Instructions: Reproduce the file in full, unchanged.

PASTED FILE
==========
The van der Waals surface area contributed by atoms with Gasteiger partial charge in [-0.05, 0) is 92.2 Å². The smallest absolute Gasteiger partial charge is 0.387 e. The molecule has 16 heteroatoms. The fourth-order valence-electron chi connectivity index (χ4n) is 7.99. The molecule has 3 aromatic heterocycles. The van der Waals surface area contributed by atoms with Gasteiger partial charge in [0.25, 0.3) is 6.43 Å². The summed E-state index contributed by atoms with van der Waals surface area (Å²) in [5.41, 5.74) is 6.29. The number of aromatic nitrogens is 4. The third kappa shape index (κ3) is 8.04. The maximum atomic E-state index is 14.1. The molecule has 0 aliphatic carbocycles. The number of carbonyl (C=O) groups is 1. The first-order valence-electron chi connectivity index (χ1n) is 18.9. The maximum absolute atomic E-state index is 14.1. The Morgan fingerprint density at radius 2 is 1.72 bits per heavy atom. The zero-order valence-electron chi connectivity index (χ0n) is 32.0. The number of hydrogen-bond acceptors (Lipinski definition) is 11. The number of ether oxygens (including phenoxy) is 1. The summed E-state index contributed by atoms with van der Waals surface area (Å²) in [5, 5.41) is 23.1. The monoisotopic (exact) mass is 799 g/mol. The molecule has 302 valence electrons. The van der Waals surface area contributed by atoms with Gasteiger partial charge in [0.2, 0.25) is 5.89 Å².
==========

The van der Waals surface area contributed by atoms with Gasteiger partial charge in [-0.05, 0) is 92.2 Å². The smallest absolute Gasteiger partial charge is 0.387 e. The molecule has 16 heteroatoms. The fourth-order valence-electron chi connectivity index (χ4n) is 7.99. The molecule has 3 aromatic heterocycles. The van der Waals surface area contributed by atoms with Gasteiger partial charge in [0.25, 0.3) is 6.43 Å². The summed E-state index contributed by atoms with van der Waals surface area (Å²) in [5.41, 5.74) is 6.29. The number of aromatic nitrogens is 4. The third kappa shape index (κ3) is 8.04. The maximum atomic E-state index is 14.1. The molecule has 0 aliphatic carbocycles. The number of carbonyl (C=O) groups is 1. The first-order valence-electron chi connectivity index (χ1n) is 18.9. The maximum absolute atomic E-state index is 14.1. The Morgan fingerprint density at radius 2 is 1.72 bits per heavy atom. The zero-order valence-electron chi connectivity index (χ0n) is 32.0. The number of hydrogen-bond acceptors (Lipinski definition) is 11. The number of ether oxygens (including phenoxy) is 1. The summed E-state index contributed by atoms with van der Waals surface area (Å²) in [5, 5.41) is 23.1. The monoisotopic (exact) mass is 799 g/mol. The molecule has 302 valence electrons. The van der Waals surface area contributed by atoms with Gasteiger partial charge in [0.2, 0.25) is 5.89 Å².